I wasn't advocating it. The corner spots are too small as well. I was making the point that within the limited data that we have, it also indicates that Ellsbury could be just fine. The one full season in center may be the best piece of evidence that we have, but it's still incomplete. That's why I said that we'd have to wait and see. If everything suggested (or the pattern in the other spots) that he was bad, I would be more inclined to believe the one full season in CF, but because it suggests otherwise, I believe it is also possible. We'll know more after this season, but I've heard he's supposed to be quite good defensively, which doesn't yet jive with the metrics.

        Yes, four systems may have seen the same thing, but with such a strange outfield, there may have been some problems with how it was measured. I'm not saying you or the systems were wrong. I'm just saying that they have also suggested that he's not that bad.

        • Mike

          It's definitely true that the vectors and zoning used for Fenway outfields may give misleading values and this is yet to be optimized. You're also probably right given that I haven't looked for scouting evaluation on his skills prior the the majors and he gives an impression of a range-y athletic fielder.

          • Mark Smith

            He does give that impression, and his speed may lead me to doubt the stats more than I should. As I said, I'm not sure who's right.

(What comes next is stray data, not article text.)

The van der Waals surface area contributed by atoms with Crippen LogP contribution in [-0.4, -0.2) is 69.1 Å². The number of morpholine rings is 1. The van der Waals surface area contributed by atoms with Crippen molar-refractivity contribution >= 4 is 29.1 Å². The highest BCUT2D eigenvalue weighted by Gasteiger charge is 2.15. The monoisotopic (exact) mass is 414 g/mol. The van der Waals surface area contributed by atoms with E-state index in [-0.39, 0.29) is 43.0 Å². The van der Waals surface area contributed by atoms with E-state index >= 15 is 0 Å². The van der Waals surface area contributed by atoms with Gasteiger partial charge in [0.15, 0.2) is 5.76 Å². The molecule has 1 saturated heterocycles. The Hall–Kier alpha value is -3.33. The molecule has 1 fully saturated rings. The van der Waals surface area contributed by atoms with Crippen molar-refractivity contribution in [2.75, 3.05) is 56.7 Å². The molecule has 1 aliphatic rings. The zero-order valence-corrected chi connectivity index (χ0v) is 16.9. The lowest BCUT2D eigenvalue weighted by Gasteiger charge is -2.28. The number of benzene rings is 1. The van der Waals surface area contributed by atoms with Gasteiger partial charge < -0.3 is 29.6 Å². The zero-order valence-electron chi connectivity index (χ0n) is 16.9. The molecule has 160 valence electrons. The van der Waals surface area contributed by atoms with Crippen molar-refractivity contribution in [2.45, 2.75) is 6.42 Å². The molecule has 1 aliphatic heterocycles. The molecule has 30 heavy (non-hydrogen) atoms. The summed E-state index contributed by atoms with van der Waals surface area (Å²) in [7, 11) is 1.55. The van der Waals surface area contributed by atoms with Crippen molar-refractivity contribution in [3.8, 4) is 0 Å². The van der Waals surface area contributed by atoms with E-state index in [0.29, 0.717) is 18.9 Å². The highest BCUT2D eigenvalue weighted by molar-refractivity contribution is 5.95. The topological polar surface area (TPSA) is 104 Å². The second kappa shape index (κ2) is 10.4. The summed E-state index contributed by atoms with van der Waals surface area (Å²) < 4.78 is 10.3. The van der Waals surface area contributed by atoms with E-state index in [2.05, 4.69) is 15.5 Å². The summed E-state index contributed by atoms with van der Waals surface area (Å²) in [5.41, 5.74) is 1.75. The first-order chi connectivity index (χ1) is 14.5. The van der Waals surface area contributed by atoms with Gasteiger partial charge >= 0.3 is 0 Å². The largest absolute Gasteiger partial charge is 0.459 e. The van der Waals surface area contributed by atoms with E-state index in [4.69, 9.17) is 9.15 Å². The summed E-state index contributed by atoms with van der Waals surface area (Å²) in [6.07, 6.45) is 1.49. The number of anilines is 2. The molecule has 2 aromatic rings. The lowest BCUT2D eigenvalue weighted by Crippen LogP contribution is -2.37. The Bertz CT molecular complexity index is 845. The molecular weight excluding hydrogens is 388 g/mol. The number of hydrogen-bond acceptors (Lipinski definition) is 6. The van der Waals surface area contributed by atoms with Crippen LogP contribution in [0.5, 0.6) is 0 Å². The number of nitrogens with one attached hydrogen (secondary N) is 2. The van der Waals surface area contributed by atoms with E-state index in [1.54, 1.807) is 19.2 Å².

The article below is a good one and represents the difficulties with defensive metrics. In 2009, Ellsbury may have been hurt by some missed plays that were not due to his "defensive skills", or perhaps the other years and positions saw too small of a sample to see things clearly. The crux of the problem is this: we need defensive stats so that we can define the totality of a player's value, but the metrics we have available are really only accurate after a few years and are probably best if used post-career to ruminate on the player's defensive prowess, or lack thereof. This isn't an easy question to answer, and it leaves us with similar debates to the one we've just had. Hopefully, Field f/x along with Pitch and Hit f/x will aid in solving it soon.

          • Mike

            the prospect of the other f/x's excites me. merry new year!

    • Mike

      http://www.fangraphs.com/blogs/index.php/theo-ell

      good article, despite the mixed messages and odd bias that ( I think) Dave Cameron has.

  6. billybeaneismyhero

    Great analysis. Only beef is that I don't think the Red Sox will crack 100 wins. Maybe I'm being a little conservative, but I have them pegged at 98 wins with the Yankees at 94 and Rays at 87. Those numbers are subject to change though.

  7. Mike Atkins

    Just when I thought this blog couldn’t get any better, we get a reference to Meg’s superpower nails!

    • Mark Smith

      I am so glad someone appreciated that. Mike Atkins, you are my favorite commenter ever.